Talk:Duris of Samos

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New version[edit]

See Wikipedia talk:WikiProject Classical Greece and Rome#Recent uploading of pages by 67.111.218.66. The existing short page (which wasn't especially good or up to date) has been replaced with what looks like a student essay. Interwiki links etc. have been deleted. I'll work on combining the best of both versions. Andrew Dalby 21:15, 16 December 2008 (UTC)

The following sentences from the essay puzzle me.
During his life he also took in Phylarchus as his own pupil. He tutored Phylarchus and molded him into a historian, very similar to Duris himself.[1] By examining some of the works of Phylarchus, it is possible to gain a glimpse of information about Duris that has been lost over time.
    • ^ Bowder, Diana, ed. Who Was Who in the Greek World. Ithaca, NY: Cornell UP, 1982. 101-02.
    I don't believe there is evidence that Duris had Phylarchus (or anyone else) as a pupil, so I think the writer, or possibly Bowder, has misunderstood something. If there is evidence, please, someone, re-insert the information with a primary or secondary source reference. Andrew Dalby 12:36, 18 December 2008 (UTC)
    I removed all of the following --
    • Duris’ arrogant criticism of these two factual based historians sparked the temper of one of the greatest Hellenistic historians, Polybius. Polybius lived from 200-118 BC and was one of the most accurate, serious, and scholarly historians the Hellenistic world ever experienced. Polybius deeply believed in history as a precise and accurate collection of facts. He did not like Duris’ emotional and dramatically exaggerated style of history. Polybius’ criticism of Duris is actually more directly targeted at his pupil, Phylarchus. Phylarchus was taught by Duris and wrote in the same style as Duris. It is believed that Duris must have simply taught Phylarchus everything he knew, in effect creating a duplicate of himself. Therefore, the censure of Phylarchus can be directly attributed to Duris and his teachings. Polybius enthusiastically denounces Phylarchus’ writing as erroneous and worthless. Phylarchus was accused of falsifying speeches and focusing too much on rhetoric and sensationalism in his writings. These two complaints were probably constantly brought forth against Duris as well. Both shared the same style of writing and therefore must have drawn the same criticism. Phylarchus was mocked and disrespected for his attempts to be an emotional and tragic historian. Although allowances for rhetoric were often made during this time period, Phylarchus was still ruthlessly jeered at. Phylarchus was probably simply too dramatic to gain the respect of his fellow historians.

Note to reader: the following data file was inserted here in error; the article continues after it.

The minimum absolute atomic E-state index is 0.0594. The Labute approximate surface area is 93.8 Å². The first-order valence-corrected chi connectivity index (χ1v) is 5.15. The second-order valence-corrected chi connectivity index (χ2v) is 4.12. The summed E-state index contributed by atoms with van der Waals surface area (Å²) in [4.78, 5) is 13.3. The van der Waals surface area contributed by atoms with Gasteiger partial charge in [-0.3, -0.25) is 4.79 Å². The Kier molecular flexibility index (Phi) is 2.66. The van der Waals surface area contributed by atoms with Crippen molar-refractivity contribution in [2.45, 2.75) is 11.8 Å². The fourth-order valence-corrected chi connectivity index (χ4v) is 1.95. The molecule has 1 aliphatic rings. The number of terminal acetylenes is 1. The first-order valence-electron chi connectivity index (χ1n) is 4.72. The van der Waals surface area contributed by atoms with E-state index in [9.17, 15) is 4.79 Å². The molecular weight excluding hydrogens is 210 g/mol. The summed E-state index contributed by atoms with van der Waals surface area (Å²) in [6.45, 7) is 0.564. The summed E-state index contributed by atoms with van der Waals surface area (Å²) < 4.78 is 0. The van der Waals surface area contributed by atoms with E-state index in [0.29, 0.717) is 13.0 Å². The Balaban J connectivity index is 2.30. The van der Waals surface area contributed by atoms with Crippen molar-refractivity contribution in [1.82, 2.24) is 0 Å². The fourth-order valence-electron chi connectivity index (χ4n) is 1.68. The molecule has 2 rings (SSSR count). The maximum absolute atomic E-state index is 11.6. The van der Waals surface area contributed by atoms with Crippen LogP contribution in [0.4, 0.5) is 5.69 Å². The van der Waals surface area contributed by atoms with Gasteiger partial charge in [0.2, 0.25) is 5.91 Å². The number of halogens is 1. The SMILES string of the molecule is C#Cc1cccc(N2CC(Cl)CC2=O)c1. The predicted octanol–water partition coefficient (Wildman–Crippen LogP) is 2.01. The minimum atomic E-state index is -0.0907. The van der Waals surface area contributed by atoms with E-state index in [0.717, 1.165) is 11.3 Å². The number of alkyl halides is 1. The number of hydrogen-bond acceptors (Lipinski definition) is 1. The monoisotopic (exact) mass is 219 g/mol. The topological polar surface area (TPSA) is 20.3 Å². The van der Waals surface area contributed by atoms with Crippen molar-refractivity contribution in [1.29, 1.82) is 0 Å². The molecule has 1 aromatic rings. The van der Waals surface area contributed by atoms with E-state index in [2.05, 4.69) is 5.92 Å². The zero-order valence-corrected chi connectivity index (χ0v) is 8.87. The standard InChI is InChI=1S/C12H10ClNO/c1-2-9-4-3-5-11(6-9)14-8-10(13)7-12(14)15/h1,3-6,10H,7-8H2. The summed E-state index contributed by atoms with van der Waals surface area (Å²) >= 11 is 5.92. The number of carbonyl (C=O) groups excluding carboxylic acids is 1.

-- because none of it is relevant to Duris: I have just verified that Polybius never mentions Duris. Andrew Dalby 14:22, 18 December 2008 (UTC)